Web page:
Teaching as an adjunct can be a lot of fun. It is also challenging. As I have encountered a number of situations, I realize such a blog can be helpful, both to me and to others.

Sunday, July 26, 2009

A Surcharge! For What?

I have figured out a new way to make more money for teaching my classes. I am going to charge each student a surcharge for calculating his/her grade. I know that sounds crazy but I think it will work.

“Aren’t the students already paying to take your class,” you ask.

“Doesn’t the college pay you to teach that class and isn’t grading part of the responsibilities of teaching the class,” you ask.

“Isn’t that unethical,” you say.

The answer to all those questions, including the last one, is, “Yes!”

So, how am I going to get away with it? I still think it is not going to be too difficult. I am actually stealing the idea from local governments.

I confess, recently I got a ticket for speeding (a ticket I am fighting). Nowhere on the ticket does it say what the fine is. When I went to court to issue my, “Not Guilty,” plea, I found out that if I plead guilty, the judge decides how much the fine should be.

This, in and of itself, is wrong. Imagine if I did not let my students know how much each assignment counted when determining their final grades. Imagine if I did not weigh each assignment the same for each student. The students would be up in arms, someone would probably go to the department to complain and I would probably get a severe talking to, at best. And I would deserve it, or worse. Yet, this is exactly what the justice system is doing. It is no longer pay X amount for speeding and Y amount for ever mile over the speed limit you were going (or something like that). The justice can determine the amount. S/he may have a set formula to determine this but the justice does not have to, it is up to his or her discretion.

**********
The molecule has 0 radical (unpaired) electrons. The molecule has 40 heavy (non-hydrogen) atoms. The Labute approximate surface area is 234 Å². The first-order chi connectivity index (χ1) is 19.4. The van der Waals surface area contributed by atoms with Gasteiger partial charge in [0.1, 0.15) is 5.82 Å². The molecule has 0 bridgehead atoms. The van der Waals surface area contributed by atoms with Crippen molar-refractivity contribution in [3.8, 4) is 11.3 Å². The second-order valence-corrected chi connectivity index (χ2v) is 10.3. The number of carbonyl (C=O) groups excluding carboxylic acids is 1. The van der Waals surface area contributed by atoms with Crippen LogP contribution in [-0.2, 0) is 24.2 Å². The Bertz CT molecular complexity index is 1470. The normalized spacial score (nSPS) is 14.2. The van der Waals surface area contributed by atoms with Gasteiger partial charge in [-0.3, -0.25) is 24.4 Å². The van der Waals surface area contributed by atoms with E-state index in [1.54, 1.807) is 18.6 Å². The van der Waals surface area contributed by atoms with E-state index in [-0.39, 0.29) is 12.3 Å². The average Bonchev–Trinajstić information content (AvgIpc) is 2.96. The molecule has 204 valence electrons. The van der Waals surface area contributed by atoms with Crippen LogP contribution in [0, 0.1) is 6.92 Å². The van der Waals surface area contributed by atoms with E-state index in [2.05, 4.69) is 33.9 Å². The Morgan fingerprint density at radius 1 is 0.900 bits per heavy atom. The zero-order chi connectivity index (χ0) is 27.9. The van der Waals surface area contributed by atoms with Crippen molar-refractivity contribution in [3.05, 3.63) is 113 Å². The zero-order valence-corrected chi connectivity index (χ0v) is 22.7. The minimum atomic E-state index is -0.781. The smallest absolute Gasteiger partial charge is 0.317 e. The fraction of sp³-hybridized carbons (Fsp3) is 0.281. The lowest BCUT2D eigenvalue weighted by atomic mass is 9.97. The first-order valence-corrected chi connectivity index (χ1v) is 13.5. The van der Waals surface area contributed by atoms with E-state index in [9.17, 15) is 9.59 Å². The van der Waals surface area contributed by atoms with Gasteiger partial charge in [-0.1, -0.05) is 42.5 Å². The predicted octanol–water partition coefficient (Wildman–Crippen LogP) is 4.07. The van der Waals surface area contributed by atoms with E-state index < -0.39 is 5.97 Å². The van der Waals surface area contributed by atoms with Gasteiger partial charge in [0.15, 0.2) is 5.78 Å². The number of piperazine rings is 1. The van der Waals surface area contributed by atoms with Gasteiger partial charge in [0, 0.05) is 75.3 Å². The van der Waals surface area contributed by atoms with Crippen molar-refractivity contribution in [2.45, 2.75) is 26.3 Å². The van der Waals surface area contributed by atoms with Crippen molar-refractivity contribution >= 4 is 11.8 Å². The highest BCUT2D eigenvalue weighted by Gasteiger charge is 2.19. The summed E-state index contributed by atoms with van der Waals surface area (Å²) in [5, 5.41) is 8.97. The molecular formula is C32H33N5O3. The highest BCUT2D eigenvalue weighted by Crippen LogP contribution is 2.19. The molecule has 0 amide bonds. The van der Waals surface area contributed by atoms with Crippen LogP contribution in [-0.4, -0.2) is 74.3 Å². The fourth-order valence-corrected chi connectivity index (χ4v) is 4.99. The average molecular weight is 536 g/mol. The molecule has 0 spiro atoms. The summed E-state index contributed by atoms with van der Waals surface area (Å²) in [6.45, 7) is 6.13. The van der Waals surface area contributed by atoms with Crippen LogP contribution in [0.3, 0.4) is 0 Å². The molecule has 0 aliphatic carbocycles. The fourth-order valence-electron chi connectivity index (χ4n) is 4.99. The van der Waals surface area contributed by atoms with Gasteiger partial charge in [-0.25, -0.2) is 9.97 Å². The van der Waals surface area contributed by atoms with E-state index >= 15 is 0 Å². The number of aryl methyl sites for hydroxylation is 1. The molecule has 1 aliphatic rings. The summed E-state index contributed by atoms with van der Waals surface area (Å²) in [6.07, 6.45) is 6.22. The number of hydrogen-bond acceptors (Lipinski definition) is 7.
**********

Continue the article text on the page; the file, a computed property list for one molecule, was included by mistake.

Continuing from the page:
While I have a problem with this, this is not even my biggest objection to the whole process. Recently my wife was in court on another matter. She got her fine reduced, I believe to $50. Not bad! Then she told me that there was a $75 surcharge she had to pay and this surcharge was assessed on everyone (she knew this because she spent a bit of time in the court waiting for her case to be called, so she heard a number of cases before hers and each person, in addition to the fine, needed to pay this $75 surcharge.

A surcharge? A SURCHARGE? For what? For the right to pay a fine? For the right to show up to court and defend yourself? I don’t question that this happened and I don’t criticize my wife for paying it, after all, she had no choice and she did get her fine reduced. Still, a surcharge? That is absolutely disgusting and as far as I am concerned, dishonest (and from what I have been told, it happens in many municipalities). These individuals should be held accountable. It is clearly just another way to make money, but instead of calling it a fine, they call it something else.

To any government that does something like this, all I can say is, “For shame on you”. Like I said at the beginning, it would be like me charging my students for the right to show up to my class, or for grading them.

I propose we do away with this surcharge and if the local municipality is suffering from the loss of revenue it generates, lets implement a surcharge that all elected officials must pay annually for the right to serve as our officials (maybe $1000). If we need more, lets charge the same surcharge to all people appointed by the elected officials to serve as officials of the municipality.

Again, I am amazed that governments can charge a surcharge for paying a ticket, I am amazed that they actually do this and I am disgusted by the fact that it takes place. It simply has strengthened my resolve to fight my speeding ticket, and to win, so I don’t have to pay this surcharge (should that municipality use this tactic), and I don’t intend on finding out